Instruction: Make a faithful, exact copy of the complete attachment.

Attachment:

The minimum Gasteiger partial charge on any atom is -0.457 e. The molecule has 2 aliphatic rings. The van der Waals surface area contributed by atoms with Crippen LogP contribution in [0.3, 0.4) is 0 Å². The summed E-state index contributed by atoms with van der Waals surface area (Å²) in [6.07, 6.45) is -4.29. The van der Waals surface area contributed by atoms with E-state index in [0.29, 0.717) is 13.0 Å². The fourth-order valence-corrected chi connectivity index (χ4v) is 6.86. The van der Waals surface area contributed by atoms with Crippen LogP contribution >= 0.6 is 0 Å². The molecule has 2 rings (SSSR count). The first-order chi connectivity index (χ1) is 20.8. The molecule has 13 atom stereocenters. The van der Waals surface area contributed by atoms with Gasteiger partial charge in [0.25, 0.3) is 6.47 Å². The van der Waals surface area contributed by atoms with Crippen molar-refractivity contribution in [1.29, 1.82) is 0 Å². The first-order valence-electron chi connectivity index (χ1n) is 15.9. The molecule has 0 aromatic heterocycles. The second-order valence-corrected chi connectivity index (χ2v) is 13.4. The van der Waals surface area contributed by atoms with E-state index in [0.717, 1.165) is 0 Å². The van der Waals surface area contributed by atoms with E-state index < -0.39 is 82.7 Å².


The minimum Gasteiger partial charge on any atom is -0.457 e. The molecule has 2 aliphatic rings. The van der Waals surface area contributed by atoms with Crippen LogP contribution in [0.3, 0.4) is 0 Å². The summed E-state index contributed by atoms with van der Waals surface area (Å²) in [6.07, 6.45) is -4.29. The van der Waals surface area contributed by atoms with E-state index in [0.29, 0.717) is 13.0 Å². The fourth-order valence-corrected chi connectivity index (χ4v) is 6.86. The van der Waals surface area contributed by atoms with Crippen LogP contribution >= 0.6 is 0 Å². The molecule has 2 rings (SSSR count). The first-order chi connectivity index (χ1) is 20.8. The molecule has 13 atom stereocenters. The van der Waals surface area contributed by atoms with Gasteiger partial charge in [0.25, 0.3) is 6.47 Å². The van der Waals surface area contributed by atoms with Crippen molar-refractivity contribution in [1.29, 1.82) is 0 Å². The first-order valence-electron chi connectivity index (χ1n) is 15.9. The molecule has 0 aromatic heterocycles. The second-order valence-corrected chi connectivity index (χ2v) is 13.4. The van der Waals surface area contributed by atoms with E-state index in [0.717, 1.165) is 0 Å². The van der Waals surface area contributed by atoms with E-state index < -0.39 is 82.7 Å².